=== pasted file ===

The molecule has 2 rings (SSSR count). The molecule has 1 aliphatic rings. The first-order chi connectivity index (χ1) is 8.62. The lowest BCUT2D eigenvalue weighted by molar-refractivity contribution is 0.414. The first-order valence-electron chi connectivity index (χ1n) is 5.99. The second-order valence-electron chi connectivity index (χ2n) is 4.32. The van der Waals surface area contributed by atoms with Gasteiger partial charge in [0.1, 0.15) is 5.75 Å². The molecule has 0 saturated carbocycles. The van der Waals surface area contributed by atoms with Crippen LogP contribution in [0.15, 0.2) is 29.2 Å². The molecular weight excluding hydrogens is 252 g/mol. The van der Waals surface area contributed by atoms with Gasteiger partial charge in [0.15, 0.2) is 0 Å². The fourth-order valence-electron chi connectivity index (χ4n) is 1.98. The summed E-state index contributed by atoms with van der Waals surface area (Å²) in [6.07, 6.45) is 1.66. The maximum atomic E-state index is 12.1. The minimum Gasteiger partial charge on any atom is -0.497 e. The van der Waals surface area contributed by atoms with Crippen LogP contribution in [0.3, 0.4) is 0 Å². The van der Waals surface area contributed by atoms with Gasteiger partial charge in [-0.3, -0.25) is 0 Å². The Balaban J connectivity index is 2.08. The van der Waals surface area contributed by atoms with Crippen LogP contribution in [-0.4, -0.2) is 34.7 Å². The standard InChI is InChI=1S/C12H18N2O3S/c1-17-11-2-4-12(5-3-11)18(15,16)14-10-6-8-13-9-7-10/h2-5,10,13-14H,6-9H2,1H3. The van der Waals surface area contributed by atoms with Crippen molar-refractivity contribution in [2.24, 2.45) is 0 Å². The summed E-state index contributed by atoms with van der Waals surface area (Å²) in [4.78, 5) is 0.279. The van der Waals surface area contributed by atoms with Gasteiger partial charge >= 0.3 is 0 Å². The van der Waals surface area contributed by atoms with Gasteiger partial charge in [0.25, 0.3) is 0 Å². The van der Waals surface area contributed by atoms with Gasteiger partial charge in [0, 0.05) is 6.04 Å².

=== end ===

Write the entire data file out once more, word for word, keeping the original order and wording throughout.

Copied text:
The molecule has 2 rings (SSSR count). The molecule has 1 aliphatic rings. The first-order chi connectivity index (χ1) is 8.62. The lowest BCUT2D eigenvalue weighted by molar-refractivity contribution is 0.414. The first-order valence-electron chi connectivity index (χ1n) is 5.99. The second-order valence-electron chi connectivity index (χ2n) is 4.32. The van der Waals surface area contributed by atoms with Gasteiger partial charge in [0.1, 0.15) is 5.75 Å². The molecule has 0 saturated carbocycles. The van der Waals surface area contributed by atoms with Crippen LogP contribution in [0.15, 0.2) is 29.2 Å². The molecular weight excluding hydrogens is 252 g/mol. The van der Waals surface area contributed by atoms with Gasteiger partial charge in [0.15, 0.2) is 0 Å². The fourth-order valence-electron chi connectivity index (χ4n) is 1.98. The summed E-state index contributed by atoms with van der Waals surface area (Å²) in [6.07, 6.45) is 1.66. The maximum atomic E-state index is 12.1. The minimum Gasteiger partial charge on any atom is -0.497 e. The van der Waals surface area contributed by atoms with Crippen LogP contribution in [0.3, 0.4) is 0 Å². The van der Waals surface area contributed by atoms with Gasteiger partial charge in [-0.3, -0.25) is 0 Å². The Balaban J connectivity index is 2.08. The van der Waals surface area contributed by atoms with Crippen LogP contribution in [-0.4, -0.2) is 34.7 Å². The standard InChI is InChI=1S/C12H18N2O3S/c1-17-11-2-4-12(5-3-11)18(15,16)14-10-6-8-13-9-7-10/h2-5,10,13-14H,6-9H2,1H3. The van der Waals surface area contributed by atoms with Crippen molar-refractivity contribution in [2.24, 2.45) is 0 Å². The summed E-state index contributed by atoms with van der Waals surface area (Å²) in [4.78, 5) is 0.279. The van der Waals surface area contributed by atoms with Gasteiger partial charge >= 0.3 is 0 Å². The van der Waals surface area contributed by atoms with Gasteiger partial charge in [0.25, 0.3) is 0 Å². The van der Waals surface area contributed by atoms with Gasteiger partial charge in [0, 0.05) is 6.04 Å².